New documentary Spitfire indulges some treasured British falsehoods

by James Robins / 06 September, 2018
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Narrated in Churchillian tones by Charles Dance, and released in time for the centenary of the Royal Air Force, Spitfire is a straightforward documentary celebration of the elegant World War II British fighter – an enduring symbol of national defiance.

As a work of cinematography, story-telling and nostalgia, it is delightful. Who can resist the patriotic pull of those elliptical wings over the cliffs of Dover? As a work of history, however, Spitfire is more mixed. It rightly includes long sections on the women who flew Spitfires as part of the Air Transport Auxiliary, but then again, pampers quite a few myths.

Despite a brief mention of the plane’s fame being a “post-war phenomenon”, there is little interrogation of how it became that enduring symbol. One might suspect 1969’s Battle of Britain or the generation of boys raised on WE Johns’ Biggles books have something to do with it. More recently, Dunkirk added to the mythology, suggesting the plane was capable of shooting down Stukas even after it ran out of gas if piloted by Tom Hardy.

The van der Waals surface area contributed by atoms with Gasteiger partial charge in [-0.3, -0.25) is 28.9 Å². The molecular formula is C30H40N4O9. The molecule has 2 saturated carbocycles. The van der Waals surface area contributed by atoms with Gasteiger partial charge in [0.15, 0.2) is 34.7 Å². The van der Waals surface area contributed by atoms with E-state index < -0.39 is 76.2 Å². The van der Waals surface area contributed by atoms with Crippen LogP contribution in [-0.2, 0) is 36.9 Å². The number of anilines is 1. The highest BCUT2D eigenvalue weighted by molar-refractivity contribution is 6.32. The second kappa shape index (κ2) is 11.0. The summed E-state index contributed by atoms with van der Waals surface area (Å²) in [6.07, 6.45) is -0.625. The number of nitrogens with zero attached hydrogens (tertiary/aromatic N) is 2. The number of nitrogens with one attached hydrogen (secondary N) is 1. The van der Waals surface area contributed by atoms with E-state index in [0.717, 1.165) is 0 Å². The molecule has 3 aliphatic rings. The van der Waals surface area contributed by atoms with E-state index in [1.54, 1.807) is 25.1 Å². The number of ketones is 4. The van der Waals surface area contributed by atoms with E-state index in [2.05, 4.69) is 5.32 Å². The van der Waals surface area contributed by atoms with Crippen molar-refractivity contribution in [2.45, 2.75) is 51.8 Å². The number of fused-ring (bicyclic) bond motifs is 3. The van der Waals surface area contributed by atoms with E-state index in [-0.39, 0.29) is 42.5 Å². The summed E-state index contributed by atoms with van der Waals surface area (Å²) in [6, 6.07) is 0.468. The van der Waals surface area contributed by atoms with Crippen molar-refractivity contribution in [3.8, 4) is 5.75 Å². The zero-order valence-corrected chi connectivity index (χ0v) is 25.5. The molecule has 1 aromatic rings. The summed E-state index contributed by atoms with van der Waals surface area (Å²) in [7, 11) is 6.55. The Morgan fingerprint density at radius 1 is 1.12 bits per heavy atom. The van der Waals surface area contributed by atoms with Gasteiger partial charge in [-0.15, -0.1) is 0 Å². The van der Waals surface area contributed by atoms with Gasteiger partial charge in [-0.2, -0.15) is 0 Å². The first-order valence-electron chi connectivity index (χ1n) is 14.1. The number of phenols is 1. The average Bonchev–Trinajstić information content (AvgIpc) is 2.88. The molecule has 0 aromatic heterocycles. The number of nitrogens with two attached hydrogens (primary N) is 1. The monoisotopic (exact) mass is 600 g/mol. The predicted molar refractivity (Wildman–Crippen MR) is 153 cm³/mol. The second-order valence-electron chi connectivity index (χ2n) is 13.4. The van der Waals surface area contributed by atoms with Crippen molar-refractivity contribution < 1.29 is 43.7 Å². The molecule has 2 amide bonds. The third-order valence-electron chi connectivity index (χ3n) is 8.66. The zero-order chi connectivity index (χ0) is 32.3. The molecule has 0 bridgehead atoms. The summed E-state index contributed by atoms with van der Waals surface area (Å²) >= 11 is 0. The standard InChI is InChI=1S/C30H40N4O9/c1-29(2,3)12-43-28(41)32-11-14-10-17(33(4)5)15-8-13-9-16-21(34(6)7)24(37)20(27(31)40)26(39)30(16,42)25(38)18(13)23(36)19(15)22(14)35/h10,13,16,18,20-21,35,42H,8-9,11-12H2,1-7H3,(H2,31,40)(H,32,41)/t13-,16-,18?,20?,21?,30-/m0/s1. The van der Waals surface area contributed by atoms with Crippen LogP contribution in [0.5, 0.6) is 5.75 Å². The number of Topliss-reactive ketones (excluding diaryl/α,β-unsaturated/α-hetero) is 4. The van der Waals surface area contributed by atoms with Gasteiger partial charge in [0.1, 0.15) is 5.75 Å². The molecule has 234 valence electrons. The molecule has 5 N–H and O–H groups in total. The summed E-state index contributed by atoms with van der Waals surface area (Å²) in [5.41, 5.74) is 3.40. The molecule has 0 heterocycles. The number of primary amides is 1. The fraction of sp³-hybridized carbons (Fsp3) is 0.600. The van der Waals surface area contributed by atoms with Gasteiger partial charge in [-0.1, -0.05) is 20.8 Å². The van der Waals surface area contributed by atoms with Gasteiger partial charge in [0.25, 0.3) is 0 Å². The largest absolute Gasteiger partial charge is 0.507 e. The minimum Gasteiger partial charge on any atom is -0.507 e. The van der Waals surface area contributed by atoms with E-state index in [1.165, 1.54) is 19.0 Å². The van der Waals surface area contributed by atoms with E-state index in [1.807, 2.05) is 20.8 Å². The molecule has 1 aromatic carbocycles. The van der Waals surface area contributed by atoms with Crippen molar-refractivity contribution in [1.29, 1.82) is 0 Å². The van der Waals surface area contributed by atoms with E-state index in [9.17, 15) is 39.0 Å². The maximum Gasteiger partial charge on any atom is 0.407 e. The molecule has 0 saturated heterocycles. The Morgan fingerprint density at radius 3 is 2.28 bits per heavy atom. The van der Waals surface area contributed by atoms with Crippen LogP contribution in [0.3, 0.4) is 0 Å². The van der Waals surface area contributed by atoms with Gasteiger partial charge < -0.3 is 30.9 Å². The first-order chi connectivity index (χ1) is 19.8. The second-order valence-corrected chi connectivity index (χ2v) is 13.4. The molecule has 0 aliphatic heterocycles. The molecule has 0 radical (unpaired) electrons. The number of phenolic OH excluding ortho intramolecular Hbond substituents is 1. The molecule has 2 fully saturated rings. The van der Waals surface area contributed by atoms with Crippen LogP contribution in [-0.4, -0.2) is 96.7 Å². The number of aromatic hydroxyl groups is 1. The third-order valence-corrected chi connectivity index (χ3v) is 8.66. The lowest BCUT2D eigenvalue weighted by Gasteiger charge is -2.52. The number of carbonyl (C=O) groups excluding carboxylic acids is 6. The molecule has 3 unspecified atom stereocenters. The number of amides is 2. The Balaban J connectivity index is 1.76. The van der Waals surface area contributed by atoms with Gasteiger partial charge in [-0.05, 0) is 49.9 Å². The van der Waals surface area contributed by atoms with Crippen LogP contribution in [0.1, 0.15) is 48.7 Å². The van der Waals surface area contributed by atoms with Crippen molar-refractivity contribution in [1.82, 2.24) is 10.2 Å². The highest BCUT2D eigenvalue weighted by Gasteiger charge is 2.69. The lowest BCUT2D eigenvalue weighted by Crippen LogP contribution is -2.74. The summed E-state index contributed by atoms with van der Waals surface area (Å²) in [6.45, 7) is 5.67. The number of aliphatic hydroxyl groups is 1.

After all, the Spit was not the principal fighter of the Battle of Britain. Most of “the few” honoured by Winston Churchill in 1940 flew Hawker Hurricanes – the uglier, hardier workhorse of Fighter Command. Nor was Britain standing alone against Hitler in that darkest hour; it called on the might of its Empire and thousands of Europeans in defying the Nazis.

Spitfire is evocative, to be sure, but it indulges some treasured falsehoods.

IN CINEMAS NOW​ 

★★★

Video: ONE Media

This article was first published in the September 8, 2018 issue of the New Zealand Listener.

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